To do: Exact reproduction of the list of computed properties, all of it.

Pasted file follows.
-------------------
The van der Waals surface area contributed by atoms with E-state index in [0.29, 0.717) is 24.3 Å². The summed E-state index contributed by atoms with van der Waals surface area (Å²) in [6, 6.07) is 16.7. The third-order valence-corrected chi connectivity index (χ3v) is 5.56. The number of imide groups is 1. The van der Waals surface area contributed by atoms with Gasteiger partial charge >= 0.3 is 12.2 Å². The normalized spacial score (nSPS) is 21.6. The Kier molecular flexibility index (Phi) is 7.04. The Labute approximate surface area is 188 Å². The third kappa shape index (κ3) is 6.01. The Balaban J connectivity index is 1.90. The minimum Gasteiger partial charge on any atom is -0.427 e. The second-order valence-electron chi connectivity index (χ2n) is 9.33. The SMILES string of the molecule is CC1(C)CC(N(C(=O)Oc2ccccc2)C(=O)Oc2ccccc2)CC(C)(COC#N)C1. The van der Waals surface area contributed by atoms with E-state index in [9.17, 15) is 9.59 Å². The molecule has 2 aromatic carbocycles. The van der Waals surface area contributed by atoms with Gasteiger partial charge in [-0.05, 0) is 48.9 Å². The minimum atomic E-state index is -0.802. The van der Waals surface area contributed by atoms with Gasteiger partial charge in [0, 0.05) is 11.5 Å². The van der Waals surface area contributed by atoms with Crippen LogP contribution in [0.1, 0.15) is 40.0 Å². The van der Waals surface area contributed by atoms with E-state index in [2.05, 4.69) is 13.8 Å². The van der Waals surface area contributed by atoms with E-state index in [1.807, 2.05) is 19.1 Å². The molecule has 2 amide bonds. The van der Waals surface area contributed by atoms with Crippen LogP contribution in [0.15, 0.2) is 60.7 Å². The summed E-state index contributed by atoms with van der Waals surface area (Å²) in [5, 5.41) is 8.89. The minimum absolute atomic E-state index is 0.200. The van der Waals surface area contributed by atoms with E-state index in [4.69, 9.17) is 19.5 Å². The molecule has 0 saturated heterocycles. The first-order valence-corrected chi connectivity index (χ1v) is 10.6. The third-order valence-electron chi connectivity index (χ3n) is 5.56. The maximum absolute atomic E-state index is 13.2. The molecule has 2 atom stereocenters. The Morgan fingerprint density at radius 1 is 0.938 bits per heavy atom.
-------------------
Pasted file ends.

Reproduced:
The van der Waals surface area contributed by atoms with E-state index in [0.29, 0.717) is 24.3 Å². The summed E-state index contributed by atoms with van der Waals surface area (Å²) in [6, 6.07) is 16.7. The third-order valence-corrected chi connectivity index (χ3v) is 5.56. The number of imide groups is 1. The van der Waals surface area contributed by atoms with Gasteiger partial charge >= 0.3 is 12.2 Å². The normalized spacial score (nSPS) is 21.6. The Kier molecular flexibility index (Phi) is 7.04. The Labute approximate surface area is 188 Å². The third kappa shape index (κ3) is 6.01. The Balaban J connectivity index is 1.90. The minimum Gasteiger partial charge on any atom is -0.427 e. The second-order valence-electron chi connectivity index (χ2n) is 9.33. The SMILES string of the molecule is CC1(C)CC(N(C(=O)Oc2ccccc2)C(=O)Oc2ccccc2)CC(C)(COC#N)C1. The van der Waals surface area contributed by atoms with E-state index in [9.17, 15) is 9.59 Å². The molecule has 2 aromatic carbocycles. The van der Waals surface area contributed by atoms with Gasteiger partial charge in [-0.05, 0) is 48.9 Å². The minimum atomic E-state index is -0.802. The van der Waals surface area contributed by atoms with Gasteiger partial charge in [0, 0.05) is 11.5 Å². The van der Waals surface area contributed by atoms with Crippen LogP contribution in [0.1, 0.15) is 40.0 Å². The van der Waals surface area contributed by atoms with E-state index in [2.05, 4.69) is 13.8 Å². The van der Waals surface area contributed by atoms with E-state index in [1.807, 2.05) is 19.1 Å². The molecule has 2 amide bonds. The van der Waals surface area contributed by atoms with Crippen LogP contribution in [0.15, 0.2) is 60.7 Å². The summed E-state index contributed by atoms with van der Waals surface area (Å²) in [5, 5.41) is 8.89. The minimum absolute atomic E-state index is 0.200. The van der Waals surface area contributed by atoms with E-state index in [4.69, 9.17) is 19.5 Å². The molecule has 0 saturated heterocycles. The first-order valence-corrected chi connectivity index (χ1v) is 10.6. The third-order valence-electron chi connectivity index (χ3n) is 5.56. The maximum absolute atomic E-state index is 13.2. The molecule has 2 atom stereocenters. The Morgan fingerprint density at radius 1 is 0.938 bits per heavy atom.